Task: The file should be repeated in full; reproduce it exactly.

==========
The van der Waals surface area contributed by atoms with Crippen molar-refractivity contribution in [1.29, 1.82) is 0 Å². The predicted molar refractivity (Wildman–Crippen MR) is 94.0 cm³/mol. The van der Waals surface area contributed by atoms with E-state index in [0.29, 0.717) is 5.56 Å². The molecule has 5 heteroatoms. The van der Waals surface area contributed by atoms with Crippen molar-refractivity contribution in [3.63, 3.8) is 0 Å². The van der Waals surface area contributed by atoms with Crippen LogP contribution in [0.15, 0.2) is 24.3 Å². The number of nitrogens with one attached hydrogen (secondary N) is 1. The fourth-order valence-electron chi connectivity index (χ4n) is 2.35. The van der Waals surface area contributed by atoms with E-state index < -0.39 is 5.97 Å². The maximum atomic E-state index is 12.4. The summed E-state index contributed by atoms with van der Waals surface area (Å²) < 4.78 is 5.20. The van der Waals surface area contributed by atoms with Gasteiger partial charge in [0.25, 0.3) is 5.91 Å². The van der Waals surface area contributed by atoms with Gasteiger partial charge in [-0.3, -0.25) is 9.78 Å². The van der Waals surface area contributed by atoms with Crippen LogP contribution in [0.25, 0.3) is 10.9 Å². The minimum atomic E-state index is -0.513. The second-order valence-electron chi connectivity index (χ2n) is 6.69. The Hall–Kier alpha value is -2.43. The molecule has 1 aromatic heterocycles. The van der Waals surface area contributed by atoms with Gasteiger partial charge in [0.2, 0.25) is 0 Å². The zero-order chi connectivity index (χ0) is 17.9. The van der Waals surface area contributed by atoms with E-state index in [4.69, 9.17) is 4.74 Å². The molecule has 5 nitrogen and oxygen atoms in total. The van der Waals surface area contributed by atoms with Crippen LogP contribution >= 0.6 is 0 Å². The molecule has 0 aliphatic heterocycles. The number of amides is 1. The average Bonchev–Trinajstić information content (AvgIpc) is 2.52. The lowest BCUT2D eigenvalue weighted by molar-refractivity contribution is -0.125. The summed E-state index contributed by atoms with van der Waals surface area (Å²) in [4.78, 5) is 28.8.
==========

The van der Waals surface area contributed by atoms with Crippen molar-refractivity contribution in [1.29, 1.82) is 0 Å². The predicted molar refractivity (Wildman–Crippen MR) is 94.0 cm³/mol. The van der Waals surface area contributed by atoms with E-state index in [0.29, 0.717) is 5.56 Å². The molecule has 5 heteroatoms. The van der Waals surface area contributed by atoms with Crippen molar-refractivity contribution in [3.63, 3.8) is 0 Å². The van der Waals surface area contributed by atoms with Crippen LogP contribution in [0.15, 0.2) is 24.3 Å². The number of nitrogens with one attached hydrogen (secondary N) is 1. The fourth-order valence-electron chi connectivity index (χ4n) is 2.35. The van der Waals surface area contributed by atoms with E-state index < -0.39 is 5.97 Å². The maximum atomic E-state index is 12.4. The summed E-state index contributed by atoms with van der Waals surface area (Å²) < 4.78 is 5.20. The van der Waals surface area contributed by atoms with Gasteiger partial charge in [0.25, 0.3) is 5.91 Å². The van der Waals surface area contributed by atoms with Gasteiger partial charge in [-0.3, -0.25) is 9.78 Å². The van der Waals surface area contributed by atoms with Crippen LogP contribution in [0.25, 0.3) is 10.9 Å². The minimum atomic E-state index is -0.513. The second-order valence-electron chi connectivity index (χ2n) is 6.69. The Hall–Kier alpha value is -2.43. The molecule has 1 aromatic heterocycles. The van der Waals surface area contributed by atoms with Gasteiger partial charge in [0.2, 0.25) is 0 Å². The zero-order chi connectivity index (χ0) is 17.9. The van der Waals surface area contributed by atoms with E-state index in [4.69, 9.17) is 4.74 Å². The molecule has 5 nitrogen and oxygen atoms in total. The van der Waals surface area contributed by atoms with Crippen LogP contribution >= 0.6 is 0 Å². The molecule has 0 aliphatic heterocycles. The number of amides is 1. The average Bonchev–Trinajstić information content (AvgIpc) is 2.52. The lowest BCUT2D eigenvalue weighted by molar-refractivity contribution is -0.125. The summed E-state index contributed by atoms with van der Waals surface area (Å²) in [4.78, 5) is 28.8.